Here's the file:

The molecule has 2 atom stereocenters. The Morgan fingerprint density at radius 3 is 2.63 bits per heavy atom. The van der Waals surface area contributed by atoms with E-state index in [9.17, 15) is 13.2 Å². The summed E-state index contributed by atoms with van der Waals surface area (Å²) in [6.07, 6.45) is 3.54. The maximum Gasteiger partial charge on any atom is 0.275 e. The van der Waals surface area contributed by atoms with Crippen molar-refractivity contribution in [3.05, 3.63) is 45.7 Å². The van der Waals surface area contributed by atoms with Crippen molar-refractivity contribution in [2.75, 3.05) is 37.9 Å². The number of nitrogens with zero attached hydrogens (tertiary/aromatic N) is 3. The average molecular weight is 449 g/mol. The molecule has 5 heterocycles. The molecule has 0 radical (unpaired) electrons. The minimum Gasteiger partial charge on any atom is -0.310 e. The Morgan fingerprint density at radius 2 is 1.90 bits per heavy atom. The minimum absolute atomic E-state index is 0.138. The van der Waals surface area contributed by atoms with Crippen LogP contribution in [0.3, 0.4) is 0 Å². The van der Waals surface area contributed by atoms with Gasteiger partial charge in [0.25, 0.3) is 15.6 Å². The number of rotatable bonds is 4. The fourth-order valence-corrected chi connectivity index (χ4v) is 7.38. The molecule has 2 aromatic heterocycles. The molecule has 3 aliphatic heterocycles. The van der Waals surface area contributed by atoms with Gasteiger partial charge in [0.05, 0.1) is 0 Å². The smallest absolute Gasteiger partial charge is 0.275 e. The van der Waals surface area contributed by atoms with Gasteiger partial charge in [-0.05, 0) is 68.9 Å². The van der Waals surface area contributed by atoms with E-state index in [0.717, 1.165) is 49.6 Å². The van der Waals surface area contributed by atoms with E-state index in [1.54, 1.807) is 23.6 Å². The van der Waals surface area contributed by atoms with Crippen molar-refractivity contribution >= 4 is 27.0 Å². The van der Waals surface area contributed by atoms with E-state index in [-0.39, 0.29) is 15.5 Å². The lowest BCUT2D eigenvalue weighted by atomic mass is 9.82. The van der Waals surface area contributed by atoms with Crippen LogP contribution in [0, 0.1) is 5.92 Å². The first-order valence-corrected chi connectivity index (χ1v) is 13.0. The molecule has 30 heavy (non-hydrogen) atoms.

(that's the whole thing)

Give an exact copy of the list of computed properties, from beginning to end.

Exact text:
The molecule has 2 atom stereocenters. The Morgan fingerprint density at radius 3 is 2.63 bits per heavy atom. The van der Waals surface area contributed by atoms with E-state index in [9.17, 15) is 13.2 Å². The summed E-state index contributed by atoms with van der Waals surface area (Å²) in [6.07, 6.45) is 3.54. The maximum Gasteiger partial charge on any atom is 0.275 e. The van der Waals surface area contributed by atoms with Crippen molar-refractivity contribution in [3.05, 3.63) is 45.7 Å². The van der Waals surface area contributed by atoms with Crippen molar-refractivity contribution in [2.75, 3.05) is 37.9 Å². The number of nitrogens with zero attached hydrogens (tertiary/aromatic N) is 3. The average molecular weight is 449 g/mol. The molecule has 5 heterocycles. The molecule has 0 radical (unpaired) electrons. The minimum Gasteiger partial charge on any atom is -0.310 e. The Morgan fingerprint density at radius 2 is 1.90 bits per heavy atom. The minimum absolute atomic E-state index is 0.138. The van der Waals surface area contributed by atoms with Crippen LogP contribution in [0.3, 0.4) is 0 Å². The van der Waals surface area contributed by atoms with Gasteiger partial charge in [0.25, 0.3) is 15.6 Å². The number of rotatable bonds is 4. The fourth-order valence-corrected chi connectivity index (χ4v) is 7.38. The molecule has 2 aromatic heterocycles. The molecule has 3 aliphatic heterocycles. The van der Waals surface area contributed by atoms with Gasteiger partial charge in [0.05, 0.1) is 0 Å². The smallest absolute Gasteiger partial charge is 0.275 e. The van der Waals surface area contributed by atoms with Gasteiger partial charge in [-0.05, 0) is 68.9 Å². The van der Waals surface area contributed by atoms with E-state index in [0.717, 1.165) is 49.6 Å². The van der Waals surface area contributed by atoms with E-state index in [1.54, 1.807) is 23.6 Å². The van der Waals surface area contributed by atoms with Crippen molar-refractivity contribution >= 4 is 27.0 Å². The van der Waals surface area contributed by atoms with E-state index in [-0.39, 0.29) is 15.5 Å². The lowest BCUT2D eigenvalue weighted by atomic mass is 9.82. The van der Waals surface area contributed by atoms with Crippen LogP contribution in [0, 0.1) is 5.92 Å². The first-order valence-corrected chi connectivity index (χ1v) is 13.0. The molecule has 30 heavy (non-hydrogen) atoms.